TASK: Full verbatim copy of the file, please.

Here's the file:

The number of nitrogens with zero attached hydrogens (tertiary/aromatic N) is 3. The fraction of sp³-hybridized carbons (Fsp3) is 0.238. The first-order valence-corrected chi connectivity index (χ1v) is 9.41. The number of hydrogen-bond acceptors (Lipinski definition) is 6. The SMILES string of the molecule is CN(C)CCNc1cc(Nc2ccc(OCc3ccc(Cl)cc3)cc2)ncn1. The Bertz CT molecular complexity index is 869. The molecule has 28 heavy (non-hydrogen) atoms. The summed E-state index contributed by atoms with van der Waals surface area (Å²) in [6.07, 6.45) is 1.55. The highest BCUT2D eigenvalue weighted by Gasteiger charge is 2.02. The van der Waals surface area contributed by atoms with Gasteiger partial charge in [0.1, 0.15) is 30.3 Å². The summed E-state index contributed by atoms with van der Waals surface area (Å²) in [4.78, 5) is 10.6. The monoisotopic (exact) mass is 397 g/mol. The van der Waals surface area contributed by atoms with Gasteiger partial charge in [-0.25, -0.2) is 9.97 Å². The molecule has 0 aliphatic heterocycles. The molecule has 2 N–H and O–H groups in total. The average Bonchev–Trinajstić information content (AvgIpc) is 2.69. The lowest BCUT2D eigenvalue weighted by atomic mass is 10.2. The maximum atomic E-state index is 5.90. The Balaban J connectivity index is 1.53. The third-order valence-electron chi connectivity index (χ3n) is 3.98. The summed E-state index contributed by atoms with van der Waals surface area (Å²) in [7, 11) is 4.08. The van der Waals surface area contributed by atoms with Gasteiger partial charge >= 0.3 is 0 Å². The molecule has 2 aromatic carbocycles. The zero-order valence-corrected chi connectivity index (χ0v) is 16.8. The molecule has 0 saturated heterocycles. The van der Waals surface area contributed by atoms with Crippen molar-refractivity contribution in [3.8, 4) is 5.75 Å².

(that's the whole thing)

The number of nitrogens with zero attached hydrogens (tertiary/aromatic N) is 3. The fraction of sp³-hybridized carbons (Fsp3) is 0.238. The first-order valence-corrected chi connectivity index (χ1v) is 9.41. The number of hydrogen-bond acceptors (Lipinski definition) is 6. The SMILES string of the molecule is CN(C)CCNc1cc(Nc2ccc(OCc3ccc(Cl)cc3)cc2)ncn1. The Bertz CT molecular complexity index is 869. The molecule has 28 heavy (non-hydrogen) atoms. The summed E-state index contributed by atoms with van der Waals surface area (Å²) in [6.07, 6.45) is 1.55. The highest BCUT2D eigenvalue weighted by Gasteiger charge is 2.02. The van der Waals surface area contributed by atoms with Gasteiger partial charge in [0.1, 0.15) is 30.3 Å². The summed E-state index contributed by atoms with van der Waals surface area (Å²) in [4.78, 5) is 10.6. The monoisotopic (exact) mass is 397 g/mol. The van der Waals surface area contributed by atoms with Gasteiger partial charge in [-0.25, -0.2) is 9.97 Å². The molecule has 0 aliphatic heterocycles. The molecule has 2 N–H and O–H groups in total. The average Bonchev–Trinajstić information content (AvgIpc) is 2.69. The lowest BCUT2D eigenvalue weighted by atomic mass is 10.2. The maximum atomic E-state index is 5.90. The Balaban J connectivity index is 1.53. The third-order valence-electron chi connectivity index (χ3n) is 3.98. The summed E-state index contributed by atoms with van der Waals surface area (Å²) in [7, 11) is 4.08. The van der Waals surface area contributed by atoms with Gasteiger partial charge >= 0.3 is 0 Å². The molecule has 2 aromatic carbocycles. The zero-order valence-corrected chi connectivity index (χ0v) is 16.8. The molecule has 0 saturated heterocycles. The van der Waals surface area contributed by atoms with Crippen molar-refractivity contribution in [3.8, 4) is 5.75 Å².